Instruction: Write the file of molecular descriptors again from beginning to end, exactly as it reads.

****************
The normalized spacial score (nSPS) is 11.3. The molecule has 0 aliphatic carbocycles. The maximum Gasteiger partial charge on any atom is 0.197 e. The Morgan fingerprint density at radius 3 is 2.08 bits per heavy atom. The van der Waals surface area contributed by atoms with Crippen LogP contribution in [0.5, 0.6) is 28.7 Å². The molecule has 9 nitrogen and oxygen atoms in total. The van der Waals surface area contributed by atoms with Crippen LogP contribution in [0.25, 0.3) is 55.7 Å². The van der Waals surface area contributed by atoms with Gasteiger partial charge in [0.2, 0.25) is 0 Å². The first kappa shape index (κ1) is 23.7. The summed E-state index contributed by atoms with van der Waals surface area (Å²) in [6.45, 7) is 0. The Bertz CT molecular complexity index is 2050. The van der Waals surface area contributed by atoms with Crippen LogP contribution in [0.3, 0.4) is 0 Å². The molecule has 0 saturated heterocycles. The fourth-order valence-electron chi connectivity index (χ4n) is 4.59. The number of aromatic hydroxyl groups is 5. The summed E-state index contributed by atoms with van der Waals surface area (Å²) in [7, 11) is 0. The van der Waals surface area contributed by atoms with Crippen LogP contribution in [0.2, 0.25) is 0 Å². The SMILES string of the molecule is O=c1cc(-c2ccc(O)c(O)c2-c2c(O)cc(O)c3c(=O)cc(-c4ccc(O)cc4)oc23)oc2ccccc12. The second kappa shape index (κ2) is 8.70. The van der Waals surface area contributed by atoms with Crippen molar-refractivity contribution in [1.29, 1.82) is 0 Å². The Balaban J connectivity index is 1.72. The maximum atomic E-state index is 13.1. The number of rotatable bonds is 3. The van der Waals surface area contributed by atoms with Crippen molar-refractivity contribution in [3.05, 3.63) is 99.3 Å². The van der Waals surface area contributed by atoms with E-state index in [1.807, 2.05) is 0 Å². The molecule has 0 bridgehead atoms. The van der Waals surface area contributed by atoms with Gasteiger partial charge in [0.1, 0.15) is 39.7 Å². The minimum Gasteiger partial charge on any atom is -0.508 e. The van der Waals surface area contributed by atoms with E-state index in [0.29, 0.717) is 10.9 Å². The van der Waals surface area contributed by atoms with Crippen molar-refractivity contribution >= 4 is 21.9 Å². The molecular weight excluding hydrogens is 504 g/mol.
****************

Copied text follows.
The normalized spacial score (nSPS) is 11.3. The molecule has 0 aliphatic carbocycles. The maximum Gasteiger partial charge on any atom is 0.197 e. The Morgan fingerprint density at radius 3 is 2.08 bits per heavy atom. The van der Waals surface area contributed by atoms with Crippen LogP contribution in [0.5, 0.6) is 28.7 Å². The molecule has 9 nitrogen and oxygen atoms in total. The van der Waals surface area contributed by atoms with Crippen LogP contribution in [0.25, 0.3) is 55.7 Å². The van der Waals surface area contributed by atoms with Gasteiger partial charge in [0.2, 0.25) is 0 Å². The first kappa shape index (κ1) is 23.7. The summed E-state index contributed by atoms with van der Waals surface area (Å²) in [6.45, 7) is 0. The Bertz CT molecular complexity index is 2050. The van der Waals surface area contributed by atoms with Crippen LogP contribution in [0.3, 0.4) is 0 Å². The molecule has 0 saturated heterocycles. The fourth-order valence-electron chi connectivity index (χ4n) is 4.59. The number of aromatic hydroxyl groups is 5. The summed E-state index contributed by atoms with van der Waals surface area (Å²) in [7, 11) is 0. The van der Waals surface area contributed by atoms with Crippen LogP contribution in [0.2, 0.25) is 0 Å². The SMILES string of the molecule is O=c1cc(-c2ccc(O)c(O)c2-c2c(O)cc(O)c3c(=O)cc(-c4ccc(O)cc4)oc23)oc2ccccc12. The second kappa shape index (κ2) is 8.70. The van der Waals surface area contributed by atoms with Crippen molar-refractivity contribution in [1.29, 1.82) is 0 Å². The Balaban J connectivity index is 1.72. The maximum atomic E-state index is 13.1. The number of rotatable bonds is 3. The van der Waals surface area contributed by atoms with Crippen molar-refractivity contribution in [3.05, 3.63) is 99.3 Å². The van der Waals surface area contributed by atoms with E-state index in [1.807, 2.05) is 0 Å². The molecule has 0 bridgehead atoms. The van der Waals surface area contributed by atoms with Gasteiger partial charge in [0.1, 0.15) is 39.7 Å². The minimum Gasteiger partial charge on any atom is -0.508 e. The van der Waals surface area contributed by atoms with E-state index in [0.29, 0.717) is 10.9 Å². The van der Waals surface area contributed by atoms with Crippen molar-refractivity contribution >= 4 is 21.9 Å². The molecular weight excluding hydrogens is 504 g/mol.